My book reviews are not a place where I like to offer opinions on life, but one (of the many) valuable lessons that I learned in this book is not to take for granted the opportunity to receive an education.
This book was powerful. It was a coming of age story like no other. It was such an honor to grow with this character, to watch her finally find worth in herself, as she becomes educated, poured into, loved.
This book had so many important lessons- and it was such a interesting view into the many social and economic statuses of Nigeria.
I learned so much in these 384 pages.
American Dirt by Jeanine Cummins
There was a lot of controversy over this book, and over whether or not this author was qualified to write it. I am in no place to share my thoughts on that- so note that this simply a commentary of how I found the writing.
To be honest, I was less than impressed at times, and incredibly encapsulated at others. This writing style shined in the scenes of action and conflict- including the opening scene- wow.
I finished that opening scene thinking that I definitely had a 5-star book coming my way. Unfortunately, I was let down a lot after that, and I found myself zoning out through most chapters.
I learned a lot with this book about a topic I did not know much about, but in my opinion, it was not quite all that it was cracked up to be. Between you and me- celebrity picks rarely are.
The Paris Hours by Alex George
Man, do I romanticize the idea of Paris in the 1920’s. The art, culture, literature- I am just smitten with it.
If anyone else is the same way, then this is a quick little book to get lost in.
It all takes place in a single day, while touching on many unique lives. It was sweet, and artsy, and everything you could ever want out of a little novel based in France from pompous culture, to Hemingway’s drunk affairs.
Lilly and the Octopus by Steven Rowley
Here’s one for my fellow dog lovers- and like with all of the good dog loving books, keep your tissues close by.
This book deals with some complex issues in an interesting, engaging, and devastating way. It touches on love, and grief, and most importantly the companionship that we have in our four-legged friends.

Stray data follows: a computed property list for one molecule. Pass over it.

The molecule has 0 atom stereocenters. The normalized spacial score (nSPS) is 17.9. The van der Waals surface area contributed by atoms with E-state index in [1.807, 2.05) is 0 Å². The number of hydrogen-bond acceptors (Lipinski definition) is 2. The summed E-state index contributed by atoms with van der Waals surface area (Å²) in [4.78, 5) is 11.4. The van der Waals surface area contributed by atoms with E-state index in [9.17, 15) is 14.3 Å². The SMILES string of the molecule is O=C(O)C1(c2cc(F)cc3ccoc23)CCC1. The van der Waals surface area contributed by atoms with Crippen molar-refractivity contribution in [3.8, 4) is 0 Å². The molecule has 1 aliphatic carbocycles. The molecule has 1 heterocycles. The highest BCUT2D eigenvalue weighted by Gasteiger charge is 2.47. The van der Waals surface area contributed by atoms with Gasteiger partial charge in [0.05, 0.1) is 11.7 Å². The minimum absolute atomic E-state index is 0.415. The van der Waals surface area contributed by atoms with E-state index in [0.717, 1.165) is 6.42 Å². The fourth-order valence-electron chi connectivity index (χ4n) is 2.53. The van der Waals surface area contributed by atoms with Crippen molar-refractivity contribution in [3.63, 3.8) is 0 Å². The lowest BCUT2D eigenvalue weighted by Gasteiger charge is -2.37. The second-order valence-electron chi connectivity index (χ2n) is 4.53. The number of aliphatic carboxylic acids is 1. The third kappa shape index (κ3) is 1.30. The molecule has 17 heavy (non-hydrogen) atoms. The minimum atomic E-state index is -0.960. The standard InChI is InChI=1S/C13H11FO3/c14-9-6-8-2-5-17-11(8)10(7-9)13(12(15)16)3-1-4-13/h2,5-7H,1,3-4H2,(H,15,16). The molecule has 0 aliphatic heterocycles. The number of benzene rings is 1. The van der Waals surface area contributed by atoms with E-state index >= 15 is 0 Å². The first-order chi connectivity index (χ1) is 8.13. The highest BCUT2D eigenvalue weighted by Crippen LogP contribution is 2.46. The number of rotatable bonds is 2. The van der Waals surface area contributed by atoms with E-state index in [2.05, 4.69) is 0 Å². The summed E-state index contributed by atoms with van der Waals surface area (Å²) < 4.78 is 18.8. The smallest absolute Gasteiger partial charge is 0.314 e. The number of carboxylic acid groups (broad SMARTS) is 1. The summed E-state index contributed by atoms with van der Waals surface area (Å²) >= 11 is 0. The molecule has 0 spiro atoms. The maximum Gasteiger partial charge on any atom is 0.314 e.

I am always hesitant to read these books because at times the thought of losing my pups is too much to handle, but I always find that I leave these types of stories eternally thankful to live in a world where dogs can be our best friends.
Miracle Creek by Angie Kim
Buckle up, because this is the kind of book that you do not put down until you have your answers.
This book was fascinating because it was so much more than a “Whodunit.” It took you on this complex journey of ethics, illness, and parental pressures.
There are so many secrets to uncover, and so many links to bust open in every single chapter. It’s highly engaging for my mystery lovers, but also relaxed enough appeal to those that can’t quite handle the intensity of most murder mysteries.
The Perfect Couple by Elin Hilderbrand
The Nantucket wedding of the century is cancelled when the maid of honor washes up dead on the shore.
That is quite the whodunit set up, and I was hooked. This was a clean, wholesome, murder mystery. I didn’t close the book feeling tormented or dirty like many murder mysteries leave me feeling. I didn’t have to get into the minds of sociopaths or explore the deep dark secrets of the human psyche. While I do enjoy a good psychological thriller, this was a nice break from the norm, and proof that you can read a solid murder mystery without leaving part of your soul in the pages.
One of Elin’s best novels, in my opinion.
Writers & Lovers by Lily King
An aspiring writer working as an agent, living in an old shed, simply trying to make it. That is the premise of this story.
While King is truly a master at prose, and her writing is beautiful, it is not always engaging. There were times that this book just went on and on in a way that can work with short stories, but causes a novel to drag.